When the book arrived in the mail I wasn’t sure what to expect. On one hand this is a book written by a young hip-hop artist and I’m a graying 40 year old who prefers my music slow and steady. On the other hand, I heard so many good things about the book and right there on the cover, in between the title and the author’s name, it says, “Forward by John Piper”. Piper, for what it’s worth, is more my speed. I get the sense that he and I probably enjoy the same kind of music. So why was his name on the front cover of a book written by a hip-hip recording artist?
As I started reading things at once became both clear and unclear. Rise is a book littered with pop culture references which went waaay over my head. To be honest, I’ve heard of the people he mentions through the book… people such as LeBron James, Taylor Swift, Lady Gaga, and Jay-Z. But other than LeBron James, I couldn’t tell you if they are actors, musicians, or socialites! For someone like myself, who is not very immersed in pop culture , this barrage of names was lost on me. I hate to admit it, but this caused a great deal of confusion for me and it forced me to look these folks up on Wikipedia simply to follow what was being said about them.
But then something incredible happened. As the fog lifted I saw very clearly what Lee was talking about. Theology. Now THAT i recognize!! What I discovered is that Trip Lee has an almost inhuman ability to illustrate complex theological truths through every day scenarios. Quite frankly I was blown out of the water. And this is where the strength of the book is for me. As one who speaks frequently on theological topics, I always struggle with making doctrine approachable. I know that the answer to this is to speak conversationally and illustrate EVERYTHING. However, I always struggle with finding an appropriate illustration. For me, a river is a wonderful illustration of Heraclitus . . . but to anyone having to listen to me talk about pre-socratic metaphysics it is obscure and irrelevant. I need a good dose of what Trip Lee has served up in Rise. I have much to learn from his natural ability to illustrate complex ideas.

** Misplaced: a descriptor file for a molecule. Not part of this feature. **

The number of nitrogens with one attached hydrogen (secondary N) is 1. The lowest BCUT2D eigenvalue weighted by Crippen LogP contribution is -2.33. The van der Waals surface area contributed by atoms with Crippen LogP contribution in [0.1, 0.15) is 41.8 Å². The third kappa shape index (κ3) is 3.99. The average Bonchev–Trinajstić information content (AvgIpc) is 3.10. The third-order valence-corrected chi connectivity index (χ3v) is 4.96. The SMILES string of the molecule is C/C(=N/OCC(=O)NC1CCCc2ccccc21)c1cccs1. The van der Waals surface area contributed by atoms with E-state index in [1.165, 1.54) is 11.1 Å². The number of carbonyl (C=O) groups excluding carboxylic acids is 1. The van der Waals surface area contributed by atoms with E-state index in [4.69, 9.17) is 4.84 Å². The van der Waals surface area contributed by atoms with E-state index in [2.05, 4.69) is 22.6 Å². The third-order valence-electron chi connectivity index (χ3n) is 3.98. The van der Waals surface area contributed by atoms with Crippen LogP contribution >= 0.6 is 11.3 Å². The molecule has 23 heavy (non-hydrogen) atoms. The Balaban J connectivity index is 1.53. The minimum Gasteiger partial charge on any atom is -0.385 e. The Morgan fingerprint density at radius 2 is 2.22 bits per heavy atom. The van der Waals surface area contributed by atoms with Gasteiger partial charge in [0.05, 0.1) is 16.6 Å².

In general I found his theology to be orthodox and refreshingly reformed. This book would be a great place to start for those young folk who have a developing interest in Christianity but aren’t quite sure how to approach the traditional language of theology. Lee makes it simple without compromising reformed orthodoxy. I really enjoyed reading this book even though it took me a while to get through. I still have a lingering feeling that I am missing out on a lot of what he had to say simply due to the pop-culture references. Those who have a deep love for both theology and he modern music scene will doubtless enjoy this book much more than I was able to.
I had to give this book 4 of 5 stars despite not fully getting all of the cultural references. Lee’s grasp of theology and ability to communicate theology is simply too good to go any lower, and yet my inability to fully grasp what he is alluding to at times prohibited me from enjoying it at a five star level. I have no doubt however, that there will be many who will read this and give it five stars- and they are justified in doing so.
Disclosure of Material Connection: I received this book free from the publisher through the BookLook Bloggers ® book review bloggers program. I was not required to write a positive review. The opinions I have expressed are my own. I am disclosing this in accordance with the Federal Trade Commission’s 16 CFR, Part 255: “Guides Concerning the Use of Endorsements and Testimonials in Advertising.”
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